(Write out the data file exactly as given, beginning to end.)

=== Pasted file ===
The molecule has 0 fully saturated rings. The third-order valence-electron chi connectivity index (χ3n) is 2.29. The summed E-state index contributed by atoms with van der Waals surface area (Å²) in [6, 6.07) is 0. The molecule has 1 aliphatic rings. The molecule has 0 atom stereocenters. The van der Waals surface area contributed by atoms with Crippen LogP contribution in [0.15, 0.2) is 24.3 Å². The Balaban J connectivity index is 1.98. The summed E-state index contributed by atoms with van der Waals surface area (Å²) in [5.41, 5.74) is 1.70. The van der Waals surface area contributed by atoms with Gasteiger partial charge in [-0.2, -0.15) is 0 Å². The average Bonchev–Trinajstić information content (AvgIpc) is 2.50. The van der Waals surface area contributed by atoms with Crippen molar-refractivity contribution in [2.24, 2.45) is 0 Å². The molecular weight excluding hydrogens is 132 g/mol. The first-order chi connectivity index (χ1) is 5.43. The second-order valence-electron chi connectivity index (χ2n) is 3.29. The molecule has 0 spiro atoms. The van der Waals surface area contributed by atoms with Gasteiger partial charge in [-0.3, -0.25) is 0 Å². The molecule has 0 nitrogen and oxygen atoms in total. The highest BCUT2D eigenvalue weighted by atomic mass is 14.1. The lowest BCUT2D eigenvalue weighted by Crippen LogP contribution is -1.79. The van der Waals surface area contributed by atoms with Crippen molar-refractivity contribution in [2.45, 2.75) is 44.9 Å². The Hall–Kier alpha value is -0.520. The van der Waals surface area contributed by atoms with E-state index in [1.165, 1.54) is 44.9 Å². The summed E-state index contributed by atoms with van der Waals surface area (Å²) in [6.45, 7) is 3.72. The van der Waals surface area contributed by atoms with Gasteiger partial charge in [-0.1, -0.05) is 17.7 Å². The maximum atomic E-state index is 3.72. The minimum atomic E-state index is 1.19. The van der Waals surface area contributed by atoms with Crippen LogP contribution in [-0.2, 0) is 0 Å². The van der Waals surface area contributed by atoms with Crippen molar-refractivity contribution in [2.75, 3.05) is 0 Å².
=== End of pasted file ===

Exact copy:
The molecule has 0 fully saturated rings. The third-order valence-electron chi connectivity index (χ3n) is 2.29. The summed E-state index contributed by atoms with van der Waals surface area (Å²) in [6, 6.07) is 0. The molecule has 1 aliphatic rings. The molecule has 0 atom stereocenters. The van der Waals surface area contributed by atoms with Crippen LogP contribution in [0.15, 0.2) is 24.3 Å². The Balaban J connectivity index is 1.98. The summed E-state index contributed by atoms with van der Waals surface area (Å²) in [5.41, 5.74) is 1.70. The van der Waals surface area contributed by atoms with Gasteiger partial charge in [-0.2, -0.15) is 0 Å². The average Bonchev–Trinajstić information content (AvgIpc) is 2.50. The van der Waals surface area contributed by atoms with Crippen molar-refractivity contribution in [2.24, 2.45) is 0 Å². The molecular weight excluding hydrogens is 132 g/mol. The first-order chi connectivity index (χ1) is 5.43. The second-order valence-electron chi connectivity index (χ2n) is 3.29. The molecule has 0 spiro atoms. The van der Waals surface area contributed by atoms with Gasteiger partial charge in [-0.3, -0.25) is 0 Å². The molecule has 0 nitrogen and oxygen atoms in total. The highest BCUT2D eigenvalue weighted by atomic mass is 14.1. The lowest BCUT2D eigenvalue weighted by Crippen LogP contribution is -1.79. The van der Waals surface area contributed by atoms with Crippen molar-refractivity contribution in [2.45, 2.75) is 44.9 Å². The Hall–Kier alpha value is -0.520. The van der Waals surface area contributed by atoms with E-state index in [1.165, 1.54) is 44.9 Å². The summed E-state index contributed by atoms with van der Waals surface area (Å²) in [6.45, 7) is 3.72. The van der Waals surface area contributed by atoms with Gasteiger partial charge in [-0.1, -0.05) is 17.7 Å². The maximum atomic E-state index is 3.72. The minimum atomic E-state index is 1.19. The van der Waals surface area contributed by atoms with Crippen LogP contribution in [-0.2, 0) is 0 Å². The van der Waals surface area contributed by atoms with Crippen molar-refractivity contribution in [2.75, 3.05) is 0 Å².